Q. A group of our employees recently voted to strike. To ensure that our operations aren’t disrupted, we would like to hire replacement workers. When the strike ends, will we be required to reinstate the strikers?
A. Generally, under the National Labor Relations Act (NLRA), strikers retain their employee status while on strike.
Moreover, if the work stoppage is determined to be an “unfair labor practice strike” (that is, initiated in response to an employer’s illegal acts), the strikers are entitled to reinstatement upon unconditionally offering to return to work.
Therefore, in unfair labor practice strikes, an employer must return striking workers to their former jobs—even if that means firing the replacements. However, if a worker was terminated for engaging in strike misconduct or was otherwise terminated “for cause,” the employer is not required to reinstate him or her.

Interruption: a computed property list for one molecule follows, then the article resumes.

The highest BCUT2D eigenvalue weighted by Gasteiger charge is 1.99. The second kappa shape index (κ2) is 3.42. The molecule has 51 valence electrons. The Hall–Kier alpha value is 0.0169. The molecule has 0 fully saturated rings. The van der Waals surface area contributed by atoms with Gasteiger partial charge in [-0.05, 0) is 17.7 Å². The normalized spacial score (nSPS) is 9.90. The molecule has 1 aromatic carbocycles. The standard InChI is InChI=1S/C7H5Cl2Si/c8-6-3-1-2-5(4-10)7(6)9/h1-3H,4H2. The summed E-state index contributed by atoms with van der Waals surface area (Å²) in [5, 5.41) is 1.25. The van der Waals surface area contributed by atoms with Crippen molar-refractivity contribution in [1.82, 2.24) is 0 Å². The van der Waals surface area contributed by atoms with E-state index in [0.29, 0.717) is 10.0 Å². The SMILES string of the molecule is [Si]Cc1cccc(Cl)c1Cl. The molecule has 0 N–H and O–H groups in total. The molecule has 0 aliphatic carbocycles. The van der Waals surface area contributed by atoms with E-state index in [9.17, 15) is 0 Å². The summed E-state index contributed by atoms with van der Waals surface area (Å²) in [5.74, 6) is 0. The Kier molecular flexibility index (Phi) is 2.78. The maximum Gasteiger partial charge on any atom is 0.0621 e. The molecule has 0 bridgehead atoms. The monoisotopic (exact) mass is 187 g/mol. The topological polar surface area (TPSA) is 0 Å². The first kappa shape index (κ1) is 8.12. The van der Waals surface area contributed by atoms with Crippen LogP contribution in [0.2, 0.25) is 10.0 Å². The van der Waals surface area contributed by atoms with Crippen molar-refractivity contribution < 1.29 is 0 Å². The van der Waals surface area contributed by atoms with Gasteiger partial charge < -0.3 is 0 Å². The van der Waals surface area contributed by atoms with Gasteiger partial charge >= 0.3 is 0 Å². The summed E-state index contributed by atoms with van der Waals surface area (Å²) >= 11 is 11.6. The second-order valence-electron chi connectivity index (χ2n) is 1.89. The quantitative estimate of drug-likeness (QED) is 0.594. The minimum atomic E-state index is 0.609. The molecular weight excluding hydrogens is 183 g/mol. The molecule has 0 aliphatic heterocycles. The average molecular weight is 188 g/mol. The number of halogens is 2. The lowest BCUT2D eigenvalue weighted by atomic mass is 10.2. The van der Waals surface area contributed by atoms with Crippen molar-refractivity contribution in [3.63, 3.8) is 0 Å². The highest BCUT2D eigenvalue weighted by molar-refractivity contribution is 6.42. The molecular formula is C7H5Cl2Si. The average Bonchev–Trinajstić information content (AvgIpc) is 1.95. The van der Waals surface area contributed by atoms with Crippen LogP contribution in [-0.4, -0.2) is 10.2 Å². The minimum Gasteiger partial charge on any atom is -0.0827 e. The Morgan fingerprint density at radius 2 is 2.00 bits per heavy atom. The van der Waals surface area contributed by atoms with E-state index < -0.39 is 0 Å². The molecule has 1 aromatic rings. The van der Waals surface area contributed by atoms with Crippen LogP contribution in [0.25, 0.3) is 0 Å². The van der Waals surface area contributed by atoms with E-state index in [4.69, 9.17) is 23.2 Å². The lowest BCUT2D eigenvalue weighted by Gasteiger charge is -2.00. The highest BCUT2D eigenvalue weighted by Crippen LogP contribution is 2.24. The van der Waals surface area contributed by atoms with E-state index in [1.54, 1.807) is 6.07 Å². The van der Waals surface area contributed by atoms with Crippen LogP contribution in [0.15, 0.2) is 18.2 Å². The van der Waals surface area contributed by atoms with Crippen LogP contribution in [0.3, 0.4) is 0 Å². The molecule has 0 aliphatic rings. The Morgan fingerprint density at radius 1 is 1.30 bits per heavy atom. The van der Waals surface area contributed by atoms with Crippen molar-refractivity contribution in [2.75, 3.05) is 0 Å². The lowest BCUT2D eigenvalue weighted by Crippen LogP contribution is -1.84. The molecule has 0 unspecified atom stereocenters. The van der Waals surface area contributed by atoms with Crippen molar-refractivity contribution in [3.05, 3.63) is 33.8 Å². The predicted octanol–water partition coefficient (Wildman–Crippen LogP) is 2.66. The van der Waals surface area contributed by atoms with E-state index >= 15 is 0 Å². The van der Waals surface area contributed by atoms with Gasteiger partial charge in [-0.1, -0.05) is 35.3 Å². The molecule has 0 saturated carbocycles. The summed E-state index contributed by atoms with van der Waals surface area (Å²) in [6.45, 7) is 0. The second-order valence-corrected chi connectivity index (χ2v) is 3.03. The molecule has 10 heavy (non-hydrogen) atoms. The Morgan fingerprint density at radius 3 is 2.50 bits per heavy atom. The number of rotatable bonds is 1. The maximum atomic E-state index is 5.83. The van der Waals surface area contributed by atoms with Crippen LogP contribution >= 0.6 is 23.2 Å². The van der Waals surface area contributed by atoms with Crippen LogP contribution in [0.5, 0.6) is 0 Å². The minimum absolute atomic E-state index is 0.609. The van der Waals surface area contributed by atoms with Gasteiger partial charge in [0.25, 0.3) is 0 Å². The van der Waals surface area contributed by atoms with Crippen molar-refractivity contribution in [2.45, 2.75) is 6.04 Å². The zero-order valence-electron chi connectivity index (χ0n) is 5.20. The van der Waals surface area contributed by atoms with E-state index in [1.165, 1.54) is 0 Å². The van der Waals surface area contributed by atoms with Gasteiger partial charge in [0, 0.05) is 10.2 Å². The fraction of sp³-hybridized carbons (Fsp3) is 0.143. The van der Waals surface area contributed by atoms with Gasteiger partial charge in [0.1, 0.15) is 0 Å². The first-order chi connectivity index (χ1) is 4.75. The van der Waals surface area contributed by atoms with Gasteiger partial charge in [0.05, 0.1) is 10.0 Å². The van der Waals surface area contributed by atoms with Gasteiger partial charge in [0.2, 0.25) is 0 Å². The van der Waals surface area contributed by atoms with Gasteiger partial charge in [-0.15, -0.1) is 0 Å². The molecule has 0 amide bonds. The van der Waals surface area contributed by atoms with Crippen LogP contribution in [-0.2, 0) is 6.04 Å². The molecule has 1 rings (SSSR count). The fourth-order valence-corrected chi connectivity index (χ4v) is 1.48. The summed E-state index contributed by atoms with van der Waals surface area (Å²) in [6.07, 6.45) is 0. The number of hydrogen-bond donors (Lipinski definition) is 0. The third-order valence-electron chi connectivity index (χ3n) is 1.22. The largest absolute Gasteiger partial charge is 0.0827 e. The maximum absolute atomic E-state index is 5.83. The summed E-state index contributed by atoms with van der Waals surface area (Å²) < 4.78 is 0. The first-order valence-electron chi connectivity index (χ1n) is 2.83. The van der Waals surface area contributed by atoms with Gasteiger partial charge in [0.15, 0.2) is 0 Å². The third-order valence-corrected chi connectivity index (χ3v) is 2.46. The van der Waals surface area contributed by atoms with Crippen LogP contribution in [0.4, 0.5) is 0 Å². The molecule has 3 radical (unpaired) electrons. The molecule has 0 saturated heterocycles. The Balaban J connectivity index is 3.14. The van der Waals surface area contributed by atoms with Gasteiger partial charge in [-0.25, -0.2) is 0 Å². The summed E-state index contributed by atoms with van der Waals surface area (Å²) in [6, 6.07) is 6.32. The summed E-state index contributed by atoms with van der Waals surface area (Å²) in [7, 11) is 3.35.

On the other hand, if the employees are engaged in the more common “economic strike” (meaning a work stoppage not caused by an employer’s unfair labor practices, but rather stemming from an economic disagreement), an employer may hire permanent replacement workers.
When the labor dispute ends, the striking workers may apply for re-employment and should be reinstated to available positions. It should be noted that because an economic strike is considered protected activity under the NLRA, an employer commits an unfair labor practice by discharging a worker for participating in such organized action.
Finally, employers should note that it is possible for an economic strike to become an unfair labor practice strike. For example, if the employer commits an unfair labor practice that prolongs an economic strike, the workers may be entitled to reinstatement as unfair labor practice strikers.